Background: Dyslexia stakeholders, including Decoding Dyslexia Missouri, reported to the United States Department of Education (USDOE) that State and Local Education Agencies (SEAs/LEAs) routinely refuse to use the word dyslexia and often refuse to screen/ identify, provide interventions for and/or educate teachers about dyslexia, dysgraphia (writing) and dyscalculia (math) disabilities. The DOE guidance document, linked here, responds to stakeholder complaints, including all 50 Decoding Dyslexia State Groups, and provides guidance to the State and Local Education Agency responsible for implementing both Response to Intervention (RtI –whole class/Tier I and small group/Tier II) and special education programs under the Individuals with Disabilities Education Act of 2004 (IDEA).


1. It’s Okay to Say Dyslexia! The purpose of the letter from the DOE is to clarify that there is nothing in the Individuals with Disabilities Education Act (IDEA) that would prohibit the use of the terms dyslexia, dyscalculia, and dysgraphia in IDEA evaluation, eligibility determinations, or IEP documents.” (Guidance Letter page 1, paragraph 1)

2. IDEA Includes Dyslexia as a Specific Learning Disability and Evaluations Can Consider Disabilities like Dyslexia, Dysgraphia and Dyscalculia. The guidance letter references the definition of specific learning disability in the IDEA, which includes the term dyslexia and says that school districts should conduct evaluations for students with difficulty reading (dyslexia), writing (dysgraphia), spelling (dyslexia, dysgraphia) and/or math concepts (dyscalculia) in accordance with 34 CFR Para. 300.304-300.311, evaluation procedures, IDEA. (Guidance letter page 1, paragraph 2)

3. Students Who Struggle with Reading, Writing and Math in the General Education Setting Can be Identified Using Response To Intervention (RTI) and Multi Tiered System of Support (MTSS). The guidance letter reiterates that students who are at risk for reading failure and who struggle to read, write, spell and Decoding Dyslexia – MO Educate. Advocate. Legislate. Decoding Dyslexia – MO Educate. Advocate. Legislate. understand math concepts can receive interventions through Response to Intervention (RTI) and a Multi-Tiered System of Supports (MTSS). The guidance further clarifies that RTI and MTSS can be used to address the specific learning needs of students with learning differences in the areas, of reading, math, writing. (Guidance Letter page 1, paragraph 3 & 4)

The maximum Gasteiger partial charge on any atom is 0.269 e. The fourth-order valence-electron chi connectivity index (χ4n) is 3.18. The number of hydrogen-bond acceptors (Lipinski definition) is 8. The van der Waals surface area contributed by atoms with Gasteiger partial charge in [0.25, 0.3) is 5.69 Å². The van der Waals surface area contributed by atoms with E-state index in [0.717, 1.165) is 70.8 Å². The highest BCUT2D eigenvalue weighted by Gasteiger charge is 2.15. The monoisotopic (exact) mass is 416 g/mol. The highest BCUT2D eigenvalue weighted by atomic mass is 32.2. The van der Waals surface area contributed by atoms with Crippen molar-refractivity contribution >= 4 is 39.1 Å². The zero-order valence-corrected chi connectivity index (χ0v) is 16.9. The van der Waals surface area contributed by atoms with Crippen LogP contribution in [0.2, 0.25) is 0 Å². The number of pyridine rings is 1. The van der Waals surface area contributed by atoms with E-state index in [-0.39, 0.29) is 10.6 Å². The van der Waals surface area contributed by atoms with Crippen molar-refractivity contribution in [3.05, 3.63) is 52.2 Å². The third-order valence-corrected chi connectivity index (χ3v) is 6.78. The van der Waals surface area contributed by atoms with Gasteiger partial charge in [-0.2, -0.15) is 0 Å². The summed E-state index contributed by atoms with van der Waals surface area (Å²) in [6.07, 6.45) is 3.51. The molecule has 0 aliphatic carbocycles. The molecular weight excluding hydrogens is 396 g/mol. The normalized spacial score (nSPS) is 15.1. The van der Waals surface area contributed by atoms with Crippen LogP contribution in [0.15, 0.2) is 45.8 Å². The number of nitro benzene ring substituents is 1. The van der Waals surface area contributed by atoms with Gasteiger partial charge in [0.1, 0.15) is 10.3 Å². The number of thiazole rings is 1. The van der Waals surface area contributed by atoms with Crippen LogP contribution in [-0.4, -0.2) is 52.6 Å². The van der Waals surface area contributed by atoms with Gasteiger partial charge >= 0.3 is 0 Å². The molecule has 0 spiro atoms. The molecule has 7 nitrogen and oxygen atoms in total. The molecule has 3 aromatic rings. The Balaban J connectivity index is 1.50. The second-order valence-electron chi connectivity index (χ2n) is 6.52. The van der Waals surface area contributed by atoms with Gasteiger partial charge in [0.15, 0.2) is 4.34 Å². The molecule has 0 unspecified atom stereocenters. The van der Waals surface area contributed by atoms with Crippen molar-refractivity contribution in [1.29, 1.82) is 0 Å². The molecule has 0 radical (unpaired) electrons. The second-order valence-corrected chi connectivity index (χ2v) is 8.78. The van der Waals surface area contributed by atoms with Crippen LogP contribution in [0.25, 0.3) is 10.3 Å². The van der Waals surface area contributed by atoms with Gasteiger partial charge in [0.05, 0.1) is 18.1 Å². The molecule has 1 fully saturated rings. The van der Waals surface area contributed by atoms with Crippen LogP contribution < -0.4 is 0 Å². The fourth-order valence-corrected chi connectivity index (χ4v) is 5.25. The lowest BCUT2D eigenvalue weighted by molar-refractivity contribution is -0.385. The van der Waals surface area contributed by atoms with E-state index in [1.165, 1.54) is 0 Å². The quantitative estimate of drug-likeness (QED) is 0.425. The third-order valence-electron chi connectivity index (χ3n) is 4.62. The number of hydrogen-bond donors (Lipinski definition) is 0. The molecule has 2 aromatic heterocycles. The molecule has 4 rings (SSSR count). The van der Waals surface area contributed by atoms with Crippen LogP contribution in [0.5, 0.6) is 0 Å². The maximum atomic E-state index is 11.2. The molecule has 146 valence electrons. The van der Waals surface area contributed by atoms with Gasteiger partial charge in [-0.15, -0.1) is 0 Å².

4. If a Student Doesn’t Respond to RTI/MTSS, Refer them for an Evaluation for Special Education. Students who receive “scientific-research based interventions” using RTI or MTSS and who don’t respond to the interventions “must be” referred for an evaluation to determine if they are eligible for special education and related services. RTI and MTSS cannot be used to delay or deny a full evaluation for a student suspected of having a disability. (Guidance letter page 2, paragraph 1)

5. Information about a Child’s Difficulties with Reading, Math and/or Writing, including Information Presented by the Parents, is Important to Determine the Child’s Disability and Educational Needs.
a. The guidance says that when determining whether a child has a disability under the IDEA, including a specific learning disability, and is eligible to receive special education and related services because of that disability, the school district must conduct a comprehensive evaluation under Sec. 300.304, which requires the use of a variety of assessment tools and strategies to gather relevant functional, developmental, and academic information about the child.
b. It further states that information provided by parents with regard to reading, writing, and math must be considered as a part of the requirement “to gather relevant functional, developmental and academic information about the child” including information on the child’s learning difficulties related to reading, mathematics or writing. (Guidance Letter p.2, paragraph 2)